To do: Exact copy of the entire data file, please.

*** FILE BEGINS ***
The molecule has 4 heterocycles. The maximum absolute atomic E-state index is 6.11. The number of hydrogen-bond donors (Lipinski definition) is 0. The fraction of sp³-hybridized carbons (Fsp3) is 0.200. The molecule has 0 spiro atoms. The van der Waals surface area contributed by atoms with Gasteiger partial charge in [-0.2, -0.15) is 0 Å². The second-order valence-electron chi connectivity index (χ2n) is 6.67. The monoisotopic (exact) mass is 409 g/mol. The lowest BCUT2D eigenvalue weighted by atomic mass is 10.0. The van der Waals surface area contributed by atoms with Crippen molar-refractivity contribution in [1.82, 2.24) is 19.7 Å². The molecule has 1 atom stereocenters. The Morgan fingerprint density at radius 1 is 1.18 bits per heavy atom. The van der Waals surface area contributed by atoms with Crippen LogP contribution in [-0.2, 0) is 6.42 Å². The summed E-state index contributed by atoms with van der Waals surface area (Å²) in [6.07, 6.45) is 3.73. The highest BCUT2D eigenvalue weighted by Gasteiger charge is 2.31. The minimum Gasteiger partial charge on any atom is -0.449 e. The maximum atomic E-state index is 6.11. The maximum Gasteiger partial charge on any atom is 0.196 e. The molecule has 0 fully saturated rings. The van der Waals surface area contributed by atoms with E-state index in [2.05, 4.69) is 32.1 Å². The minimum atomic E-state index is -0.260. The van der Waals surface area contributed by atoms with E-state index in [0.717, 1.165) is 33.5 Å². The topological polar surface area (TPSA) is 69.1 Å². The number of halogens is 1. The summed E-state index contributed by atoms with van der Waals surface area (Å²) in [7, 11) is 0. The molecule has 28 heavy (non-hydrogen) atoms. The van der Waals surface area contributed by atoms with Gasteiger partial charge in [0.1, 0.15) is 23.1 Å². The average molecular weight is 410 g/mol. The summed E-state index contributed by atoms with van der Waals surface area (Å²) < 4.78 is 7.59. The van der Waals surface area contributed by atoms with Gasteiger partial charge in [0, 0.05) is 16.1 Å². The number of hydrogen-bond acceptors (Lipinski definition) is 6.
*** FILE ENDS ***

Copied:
The molecule has 4 heterocycles. The maximum absolute atomic E-state index is 6.11. The number of hydrogen-bond donors (Lipinski definition) is 0. The fraction of sp³-hybridized carbons (Fsp3) is 0.200. The molecule has 0 spiro atoms. The van der Waals surface area contributed by atoms with Gasteiger partial charge in [-0.2, -0.15) is 0 Å². The second-order valence-electron chi connectivity index (χ2n) is 6.67. The monoisotopic (exact) mass is 409 g/mol. The lowest BCUT2D eigenvalue weighted by atomic mass is 10.0. The van der Waals surface area contributed by atoms with Crippen molar-refractivity contribution in [1.82, 2.24) is 19.7 Å². The molecule has 1 atom stereocenters. The Morgan fingerprint density at radius 1 is 1.18 bits per heavy atom. The van der Waals surface area contributed by atoms with Crippen LogP contribution in [-0.2, 0) is 6.42 Å². The summed E-state index contributed by atoms with van der Waals surface area (Å²) in [6.07, 6.45) is 3.73. The highest BCUT2D eigenvalue weighted by Gasteiger charge is 2.31. The minimum Gasteiger partial charge on any atom is -0.449 e. The maximum atomic E-state index is 6.11. The maximum Gasteiger partial charge on any atom is 0.196 e. The molecule has 0 fully saturated rings. The van der Waals surface area contributed by atoms with E-state index in [2.05, 4.69) is 32.1 Å². The minimum atomic E-state index is -0.260. The van der Waals surface area contributed by atoms with E-state index in [0.717, 1.165) is 33.5 Å². The topological polar surface area (TPSA) is 69.1 Å². The number of halogens is 1. The summed E-state index contributed by atoms with van der Waals surface area (Å²) in [7, 11) is 0. The molecule has 28 heavy (non-hydrogen) atoms. The van der Waals surface area contributed by atoms with Gasteiger partial charge in [0.1, 0.15) is 23.1 Å². The average molecular weight is 410 g/mol. The summed E-state index contributed by atoms with van der Waals surface area (Å²) < 4.78 is 7.59. The van der Waals surface area contributed by atoms with Gasteiger partial charge in [0, 0.05) is 16.1 Å². The number of hydrogen-bond acceptors (Lipinski definition) is 6.